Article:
One of the most difficult things to do as a parent when you first receive your child’s diagnosis is to keep your “game face” together. This is the face that you are going to need to get used to wearing when your child is awake, when your child is near you, when your child begins to ask you questions about their hearing loss, or when strangers ask questions about your child’s hearing loss.
It is where you put on your best smile, blink back any tears that might be forming and begin to tell yourself, along with anyone else who is listening, how wonderful it is that you child is fortunate enough to respond to wearing hearing aids, a Baha (bone anchored hearing aid), or cochlear implants. And believe me it is a wonderful thing.
As hard as it is to put miniature hearing aids onto tiny ears; or to attach the processer onto the back of your infant’s head for the first time – you can’t do it while you are crying. Your child is watching you. They are watching your reaction the first time you put on this new equipment. What does your child see reflected in your eyes? Is it excitement and hope? Or sadness and fear?
I know if it’s not easy, but I also know that it is a skill that you need to get really, really good at.
DO practice your game face. Lock yourself in your bathroom and practice in front of the mirror, seriously. Try to keep your thoughts positive. When your mind begins to float into negative territory bring it back by taking a deep breath and focusing on the present. While it may not seem so at the moment, the identification of hearing loss is a positive step for your child and your family. As hard as it may be, tell your child how lucky he is to wear hearing aids or a cochlear implant so that his ears will get the help they need. Starting out with a positive attitude is one of the best things you can do. You want your child to view his hearing aids and/or other assistive devices as what they are: instruments to amplify sound so that he can hear better and participate more fully in family and school life. You don’t want him to absorb negative connotations about his hearing aids and to have him think he needs to feel sorry for himself for being different.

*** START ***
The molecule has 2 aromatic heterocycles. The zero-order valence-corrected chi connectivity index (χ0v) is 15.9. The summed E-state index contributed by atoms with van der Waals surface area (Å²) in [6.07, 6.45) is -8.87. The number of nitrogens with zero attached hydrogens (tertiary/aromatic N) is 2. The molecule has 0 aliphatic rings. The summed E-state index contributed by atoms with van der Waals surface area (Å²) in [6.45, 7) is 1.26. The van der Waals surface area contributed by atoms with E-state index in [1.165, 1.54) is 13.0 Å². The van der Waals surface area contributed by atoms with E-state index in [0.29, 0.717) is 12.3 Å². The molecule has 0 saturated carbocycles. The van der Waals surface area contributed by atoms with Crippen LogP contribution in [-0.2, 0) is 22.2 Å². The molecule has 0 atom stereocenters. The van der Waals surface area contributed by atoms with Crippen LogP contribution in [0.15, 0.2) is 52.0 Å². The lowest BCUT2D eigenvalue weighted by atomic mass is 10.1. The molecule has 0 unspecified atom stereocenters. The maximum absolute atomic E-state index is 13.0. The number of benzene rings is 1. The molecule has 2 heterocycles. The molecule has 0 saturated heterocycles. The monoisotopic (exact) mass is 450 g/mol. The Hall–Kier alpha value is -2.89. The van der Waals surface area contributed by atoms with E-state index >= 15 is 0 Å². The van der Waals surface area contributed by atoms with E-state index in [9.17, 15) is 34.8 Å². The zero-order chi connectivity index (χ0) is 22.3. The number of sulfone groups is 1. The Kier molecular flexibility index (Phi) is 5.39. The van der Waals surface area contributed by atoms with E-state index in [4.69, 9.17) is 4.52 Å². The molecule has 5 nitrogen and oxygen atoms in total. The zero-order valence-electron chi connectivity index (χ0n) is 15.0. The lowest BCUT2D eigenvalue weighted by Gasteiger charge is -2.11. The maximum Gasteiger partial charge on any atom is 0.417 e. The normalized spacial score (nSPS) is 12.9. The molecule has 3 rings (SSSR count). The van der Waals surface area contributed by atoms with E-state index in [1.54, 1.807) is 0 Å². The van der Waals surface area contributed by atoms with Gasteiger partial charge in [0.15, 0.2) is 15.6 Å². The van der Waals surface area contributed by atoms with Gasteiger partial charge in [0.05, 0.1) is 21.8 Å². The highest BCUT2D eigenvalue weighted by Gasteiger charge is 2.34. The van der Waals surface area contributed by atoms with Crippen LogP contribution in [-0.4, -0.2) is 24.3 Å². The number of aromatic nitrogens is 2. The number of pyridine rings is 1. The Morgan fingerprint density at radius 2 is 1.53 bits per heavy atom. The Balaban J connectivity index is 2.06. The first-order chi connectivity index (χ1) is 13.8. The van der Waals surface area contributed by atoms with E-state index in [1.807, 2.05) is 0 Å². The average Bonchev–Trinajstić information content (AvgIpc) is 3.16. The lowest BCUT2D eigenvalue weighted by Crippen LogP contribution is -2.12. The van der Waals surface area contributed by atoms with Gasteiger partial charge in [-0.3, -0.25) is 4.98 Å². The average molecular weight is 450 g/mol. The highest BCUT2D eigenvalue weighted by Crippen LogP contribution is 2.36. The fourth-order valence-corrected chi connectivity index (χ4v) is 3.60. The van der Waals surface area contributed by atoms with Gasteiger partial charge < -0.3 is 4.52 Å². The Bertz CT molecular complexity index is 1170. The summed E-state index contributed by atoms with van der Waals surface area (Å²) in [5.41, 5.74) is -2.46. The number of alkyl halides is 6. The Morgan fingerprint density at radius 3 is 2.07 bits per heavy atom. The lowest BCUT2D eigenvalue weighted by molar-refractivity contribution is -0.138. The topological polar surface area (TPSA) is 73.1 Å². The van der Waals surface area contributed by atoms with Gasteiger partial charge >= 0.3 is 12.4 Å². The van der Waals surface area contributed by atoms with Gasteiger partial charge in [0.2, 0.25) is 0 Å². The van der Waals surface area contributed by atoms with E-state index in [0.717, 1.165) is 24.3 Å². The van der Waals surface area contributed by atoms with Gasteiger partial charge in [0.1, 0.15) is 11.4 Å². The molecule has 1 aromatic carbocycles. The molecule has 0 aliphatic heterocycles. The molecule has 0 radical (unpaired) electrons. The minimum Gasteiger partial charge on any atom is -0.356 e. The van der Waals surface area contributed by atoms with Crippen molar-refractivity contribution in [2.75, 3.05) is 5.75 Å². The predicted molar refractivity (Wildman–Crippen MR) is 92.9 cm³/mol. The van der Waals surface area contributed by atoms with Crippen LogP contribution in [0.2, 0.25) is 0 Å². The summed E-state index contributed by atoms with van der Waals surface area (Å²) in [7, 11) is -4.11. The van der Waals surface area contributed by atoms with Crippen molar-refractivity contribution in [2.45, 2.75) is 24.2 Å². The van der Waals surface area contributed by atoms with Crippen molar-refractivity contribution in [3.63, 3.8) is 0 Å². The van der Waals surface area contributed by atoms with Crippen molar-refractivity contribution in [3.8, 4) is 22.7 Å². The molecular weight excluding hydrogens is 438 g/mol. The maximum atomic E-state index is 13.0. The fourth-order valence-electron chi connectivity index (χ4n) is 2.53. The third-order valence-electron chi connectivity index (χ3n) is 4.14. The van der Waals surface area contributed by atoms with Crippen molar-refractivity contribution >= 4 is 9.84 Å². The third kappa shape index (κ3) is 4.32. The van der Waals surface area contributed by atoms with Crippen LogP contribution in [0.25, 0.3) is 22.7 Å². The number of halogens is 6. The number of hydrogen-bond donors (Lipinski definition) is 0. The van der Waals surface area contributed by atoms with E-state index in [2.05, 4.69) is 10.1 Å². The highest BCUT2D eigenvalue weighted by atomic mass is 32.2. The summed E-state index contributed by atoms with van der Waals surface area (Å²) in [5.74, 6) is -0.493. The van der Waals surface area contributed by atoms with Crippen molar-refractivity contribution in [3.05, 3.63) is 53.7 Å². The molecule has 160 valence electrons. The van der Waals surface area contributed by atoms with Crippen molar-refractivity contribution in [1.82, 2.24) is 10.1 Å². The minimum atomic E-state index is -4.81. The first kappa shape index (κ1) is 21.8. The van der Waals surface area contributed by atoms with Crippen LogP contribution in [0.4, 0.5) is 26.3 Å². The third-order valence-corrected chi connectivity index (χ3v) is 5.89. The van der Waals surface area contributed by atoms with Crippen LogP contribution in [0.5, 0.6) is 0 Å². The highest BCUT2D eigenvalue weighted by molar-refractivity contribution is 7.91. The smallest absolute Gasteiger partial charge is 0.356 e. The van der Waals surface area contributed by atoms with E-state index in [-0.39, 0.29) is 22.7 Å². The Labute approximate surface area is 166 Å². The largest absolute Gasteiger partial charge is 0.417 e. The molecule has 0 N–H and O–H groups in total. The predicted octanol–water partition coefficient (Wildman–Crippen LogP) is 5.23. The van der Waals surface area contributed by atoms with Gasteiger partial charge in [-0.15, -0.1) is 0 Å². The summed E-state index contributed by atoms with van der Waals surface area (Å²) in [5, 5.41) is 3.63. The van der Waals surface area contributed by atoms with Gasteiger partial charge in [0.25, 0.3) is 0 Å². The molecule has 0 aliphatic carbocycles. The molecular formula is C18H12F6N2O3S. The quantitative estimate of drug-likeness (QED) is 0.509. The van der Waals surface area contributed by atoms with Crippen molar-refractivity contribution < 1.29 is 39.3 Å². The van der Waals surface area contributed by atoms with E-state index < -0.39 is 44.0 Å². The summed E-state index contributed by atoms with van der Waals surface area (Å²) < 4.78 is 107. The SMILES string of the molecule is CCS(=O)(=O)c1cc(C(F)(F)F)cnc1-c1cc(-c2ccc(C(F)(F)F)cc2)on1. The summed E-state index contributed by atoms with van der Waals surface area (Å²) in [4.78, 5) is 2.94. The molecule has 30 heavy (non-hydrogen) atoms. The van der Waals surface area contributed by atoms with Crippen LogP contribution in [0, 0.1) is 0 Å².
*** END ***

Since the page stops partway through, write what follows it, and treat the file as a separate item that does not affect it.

DON’T make a big deal about the diagnosis in front of your child. At this point your child has no understanding of being “handicapped” unless she is made to feel that way. Your child’s self-concept, or feelings about herself, does not develop in isolation. In the younger years she takes her cues from the feedback and reactions she receives from family members. If she sees you become tense or embarrassed about her hearing aids when in public spaces, she will begin to feel that you are embarrassed by her.
DO remember to keep things in perspective. One mother confessed that shortly after her son was diagnosed with profound hearing loss she found herself crying because she was certain that no one would want to go to the prom with her son if he had cochlear implants. Then she found herself laughing because her son was only six weeks old at the time and she realized how out of context her thought was.
DON’T forget to look after yourself. While it is normal to experience feelings of grief and sadness when your child is been diagnosed with a hearing loss, it is also important to recognize when your feelings become worse or if you begin to feel like you cannot cope anymore. Take the time to ask for a referral to an appropriate mental health care professional.